The Guardian

The Guardian September 8, 1999


Culture and Life

by Rob Gowland

Add guns and stir

So Australia has finally matched the social development of the USA: we 
too are awash with guns (Sydney Morning herald, August 26). In the 
US, 222 million firearms are in the possession of private citizens, 
including 76 million handguns. Despite our much smaller population, 
Australia has three or four million legally owned guns  one third 
of them in NSW.

Even three million means that wherever five or six people gather together, 
one of them will own a gun. Actually the odds are longer than that, because 
gun nuts are not content with just one gun  they want their own arsenal.

More than half the gun owners in NSW, for example, own from two to five 
guns (in case they have to withstand a siege, presumably). A "select group" 
 of one and a quarter thousand  own more than ten guns each.

We can now hold our collective head up high, for while we still have a way 
to go to match the US gun-owning rate, we obviously have guns galore 
nevertheless and must therefore qualify as a modern, developed society, 
just like the USA.

And like the USA, we have an active gun lobby  even political parties 
just for gun owners. Their spurious arguments ("it's not the gun but the 
person holding the gun who kills") are borrowed freely from the USA. "God, 
Guts and Guns made Australia great" was one I saw a few years ago clearly 
copied from an American original.

The gun nuts ignore the statistical evidence that in countries where access 
to guns is easier, deaths from gunshot are higher; in the US, where guns 
are commonplace, gun-related deaths are also commonplace, becoming 
newsworthy only when they occur in multiples.

Fortunately for the mass media, multiple shootings there are also becoming 
commonplace. This year they seem to be occurring in the US at the rate of 
one rampage a month.

Over the last 12 months, there have been fatal mass shootings in schools 
alone in Springfield (Oregon), Fayetteville (Tennessee), West Paducah 
(Kentucky), Jonesboro (Arkansas), Pearl (Mississippi) and Littleton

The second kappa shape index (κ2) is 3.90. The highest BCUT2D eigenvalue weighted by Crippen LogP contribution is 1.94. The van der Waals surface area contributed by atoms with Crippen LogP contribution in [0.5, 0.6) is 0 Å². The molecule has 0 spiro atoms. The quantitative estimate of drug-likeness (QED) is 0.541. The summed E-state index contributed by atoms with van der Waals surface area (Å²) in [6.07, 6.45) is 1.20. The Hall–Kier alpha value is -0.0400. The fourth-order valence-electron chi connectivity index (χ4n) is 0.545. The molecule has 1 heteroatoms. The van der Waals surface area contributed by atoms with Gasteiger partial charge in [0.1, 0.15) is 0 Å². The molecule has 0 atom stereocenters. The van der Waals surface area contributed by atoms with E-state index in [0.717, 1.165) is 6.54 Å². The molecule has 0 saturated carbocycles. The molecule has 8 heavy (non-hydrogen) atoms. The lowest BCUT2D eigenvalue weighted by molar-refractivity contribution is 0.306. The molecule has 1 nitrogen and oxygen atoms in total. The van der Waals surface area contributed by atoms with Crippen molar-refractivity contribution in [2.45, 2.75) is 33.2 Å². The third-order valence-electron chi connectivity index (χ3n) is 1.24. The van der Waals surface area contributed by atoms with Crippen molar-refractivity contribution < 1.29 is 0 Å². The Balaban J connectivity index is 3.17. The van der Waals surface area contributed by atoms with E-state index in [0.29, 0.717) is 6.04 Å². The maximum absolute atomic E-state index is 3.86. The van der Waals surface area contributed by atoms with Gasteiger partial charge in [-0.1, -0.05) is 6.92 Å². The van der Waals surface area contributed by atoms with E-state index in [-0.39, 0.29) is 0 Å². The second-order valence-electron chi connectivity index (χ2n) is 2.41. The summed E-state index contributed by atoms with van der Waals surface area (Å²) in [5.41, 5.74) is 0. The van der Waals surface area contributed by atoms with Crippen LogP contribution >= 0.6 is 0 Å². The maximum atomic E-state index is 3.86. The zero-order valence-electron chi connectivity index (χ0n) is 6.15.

(Colorado).

According to the US National Centre for Health Statistics, 15 children aged 
19 or under are killed by handguns every day.

In some areas the authorities have seriously suggested that school children 
should be permitted to take guns to school  "for their own protection".

One who would support such a move is veteran Hollywood actor and prominent 
right-winger, Charlton Heston. Heston is the President of the notorious gun 
lobby outfit, the National Rifle Association (NRA).

In the most recent massacre, Mark Barton, a stock trader in Atlanta, after 
bashing his wife and two children to death, then took a gun and shot nine 
other people before killing himself when the police cornered him.

Heston's response to this was to point out that crime figures in the US are 
diminishing (mass shootings may be up but crime is down, you see).

The NRA was also anxious to take the credit for this situation, Heston 
giving as a reason for the alleged reduction the "number of American 
citizens who are trained and comfortable carrying firearms"!

The curious thing about that approach is that you never read about gun 
carrying citizens actually preventing one of these massacres. 
Instead, it's people who are "trained and comfortable carrying firearms" 
who carry them out.

There is some division of opinion in right-wing ranks over the best way to 
prevent school shootings in particular. The more common right-wing response 
is to impose severe restrictions on students, treating them all as 
potential killers.

In many schools across the US now, armed police patrol the corridors, there 
are metal detectors and surveillance cameras in use, students are subjected 
to random and mandatory searches and must carry their books and other 
things in see-through bags.

The religious right, of course, blames the school shootings on the banning 
of school prayer and demands that it be restored. (A case of any excuse to 
push your own barrow, if you ask me.)

Students who are given the chance to speak up on this question usually 
demand tighter gun control laws. And tighter laws against the advocacy of 
hate.

Many of the recent mass shootings have been what the Americans call "hate 
crimes", motivated by racism, neo-nazism or religious bigotry  often all 
mixed up together.

Tim Wheeler noted their connections in People's Weekly World.

In Littleton, the two young gunmen who went into the Columbine High School 
wearing black trenchcoats and shot dead 15 students and wounded 23 others 
were admirers of Adolf Hitler. They carried out their massacre on his 
birthday.

On July 4, Benjamin Smith went on a two-State killing spree under the 
influence of the neo-Nazi Church of the Creator.

In early August, Buford Furrow, a member of the racist outfit the Order (an 
offshoot of the white supremacist Aryan Nations), opened fire at a Los 
Angeles Jewish community centre wounding several people, including 
children, and then murdered a Filipino postal worker.

The Internet is alive with websites for hate groups, from the "Church of 
the American Knights of the Ku Klux Klan" to armed militias training in the 
woods for a "race war".

Fill people with hate  and hopelessness, add guns and stir: a recipe for 
social destruction.

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